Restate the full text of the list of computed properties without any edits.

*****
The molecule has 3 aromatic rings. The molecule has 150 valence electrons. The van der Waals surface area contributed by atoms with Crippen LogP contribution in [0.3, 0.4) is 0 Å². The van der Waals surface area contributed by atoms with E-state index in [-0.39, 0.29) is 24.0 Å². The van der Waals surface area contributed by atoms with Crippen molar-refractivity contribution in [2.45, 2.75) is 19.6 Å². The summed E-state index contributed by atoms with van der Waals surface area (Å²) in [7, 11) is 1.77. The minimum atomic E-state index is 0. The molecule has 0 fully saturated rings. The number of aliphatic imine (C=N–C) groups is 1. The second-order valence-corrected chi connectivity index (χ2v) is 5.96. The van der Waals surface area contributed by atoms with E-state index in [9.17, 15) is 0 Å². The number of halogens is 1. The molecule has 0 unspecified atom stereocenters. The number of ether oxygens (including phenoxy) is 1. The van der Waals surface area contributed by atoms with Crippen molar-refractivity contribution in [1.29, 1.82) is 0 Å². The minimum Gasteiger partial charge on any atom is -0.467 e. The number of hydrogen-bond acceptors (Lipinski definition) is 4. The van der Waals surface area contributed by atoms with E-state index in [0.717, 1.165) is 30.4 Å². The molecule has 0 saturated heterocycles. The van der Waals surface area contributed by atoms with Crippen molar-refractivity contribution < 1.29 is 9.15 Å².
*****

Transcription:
The molecule has 3 aromatic rings. The molecule has 150 valence electrons. The van der Waals surface area contributed by atoms with Crippen LogP contribution in [0.3, 0.4) is 0 Å². The van der Waals surface area contributed by atoms with E-state index in [-0.39, 0.29) is 24.0 Å². The van der Waals surface area contributed by atoms with Crippen molar-refractivity contribution in [2.45, 2.75) is 19.6 Å². The summed E-state index contributed by atoms with van der Waals surface area (Å²) in [7, 11) is 1.77. The minimum atomic E-state index is 0. The molecule has 0 fully saturated rings. The number of aliphatic imine (C=N–C) groups is 1. The second-order valence-corrected chi connectivity index (χ2v) is 5.96. The van der Waals surface area contributed by atoms with E-state index in [9.17, 15) is 0 Å². The number of halogens is 1. The molecule has 0 unspecified atom stereocenters. The number of ether oxygens (including phenoxy) is 1. The van der Waals surface area contributed by atoms with Crippen molar-refractivity contribution in [1.29, 1.82) is 0 Å². The minimum Gasteiger partial charge on any atom is -0.467 e. The number of hydrogen-bond acceptors (Lipinski definition) is 4. The van der Waals surface area contributed by atoms with E-state index in [0.717, 1.165) is 30.4 Å². The molecule has 0 saturated heterocycles. The van der Waals surface area contributed by atoms with Crippen molar-refractivity contribution < 1.29 is 9.15 Å².